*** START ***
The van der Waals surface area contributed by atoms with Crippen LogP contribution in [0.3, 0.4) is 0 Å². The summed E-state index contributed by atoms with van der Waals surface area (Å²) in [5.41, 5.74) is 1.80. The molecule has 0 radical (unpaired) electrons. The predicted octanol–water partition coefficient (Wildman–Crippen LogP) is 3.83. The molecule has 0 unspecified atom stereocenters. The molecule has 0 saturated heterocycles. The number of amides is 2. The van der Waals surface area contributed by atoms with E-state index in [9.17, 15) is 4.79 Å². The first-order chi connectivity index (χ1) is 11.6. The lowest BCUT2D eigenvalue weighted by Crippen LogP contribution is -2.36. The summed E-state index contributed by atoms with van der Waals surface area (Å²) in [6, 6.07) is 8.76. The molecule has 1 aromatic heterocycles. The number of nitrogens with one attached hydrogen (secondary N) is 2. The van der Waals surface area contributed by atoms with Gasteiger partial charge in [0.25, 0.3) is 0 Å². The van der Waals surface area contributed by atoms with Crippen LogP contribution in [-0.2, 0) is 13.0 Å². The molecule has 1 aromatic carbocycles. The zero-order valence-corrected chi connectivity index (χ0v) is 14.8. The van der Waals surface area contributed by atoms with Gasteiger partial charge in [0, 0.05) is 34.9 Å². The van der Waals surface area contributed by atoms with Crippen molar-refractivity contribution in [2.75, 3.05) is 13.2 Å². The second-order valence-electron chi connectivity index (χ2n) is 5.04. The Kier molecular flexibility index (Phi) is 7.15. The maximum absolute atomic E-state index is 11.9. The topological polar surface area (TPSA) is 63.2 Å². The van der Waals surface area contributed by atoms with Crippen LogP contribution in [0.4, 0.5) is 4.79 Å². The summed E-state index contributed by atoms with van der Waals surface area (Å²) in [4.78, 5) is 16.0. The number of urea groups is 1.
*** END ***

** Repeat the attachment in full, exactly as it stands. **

The van der Waals surface area contributed by atoms with Crippen LogP contribution in [0.3, 0.4) is 0 Å². The summed E-state index contributed by atoms with van der Waals surface area (Å²) in [5.41, 5.74) is 1.80. The molecule has 0 radical (unpaired) electrons. The predicted octanol–water partition coefficient (Wildman–Crippen LogP) is 3.83. The molecule has 0 unspecified atom stereocenters. The molecule has 0 saturated heterocycles. The number of amides is 2. The van der Waals surface area contributed by atoms with E-state index in [9.17, 15) is 4.79 Å². The first-order chi connectivity index (χ1) is 11.6. The lowest BCUT2D eigenvalue weighted by Crippen LogP contribution is -2.36. The summed E-state index contributed by atoms with van der Waals surface area (Å²) in [6, 6.07) is 8.76. The molecule has 1 aromatic heterocycles. The number of nitrogens with one attached hydrogen (secondary N) is 2. The van der Waals surface area contributed by atoms with Gasteiger partial charge in [0.25, 0.3) is 0 Å². The van der Waals surface area contributed by atoms with Crippen LogP contribution in [-0.2, 0) is 13.0 Å². The molecule has 1 aromatic carbocycles. The zero-order valence-corrected chi connectivity index (χ0v) is 14.8. The van der Waals surface area contributed by atoms with Gasteiger partial charge in [0, 0.05) is 34.9 Å². The van der Waals surface area contributed by atoms with Crippen molar-refractivity contribution in [2.75, 3.05) is 13.2 Å². The second-order valence-electron chi connectivity index (χ2n) is 5.04. The Kier molecular flexibility index (Phi) is 7.15. The maximum absolute atomic E-state index is 11.9. The topological polar surface area (TPSA) is 63.2 Å². The van der Waals surface area contributed by atoms with Crippen LogP contribution in [0.4, 0.5) is 4.79 Å². The summed E-state index contributed by atoms with van der Waals surface area (Å²) in [4.78, 5) is 16.0. The number of urea groups is 1.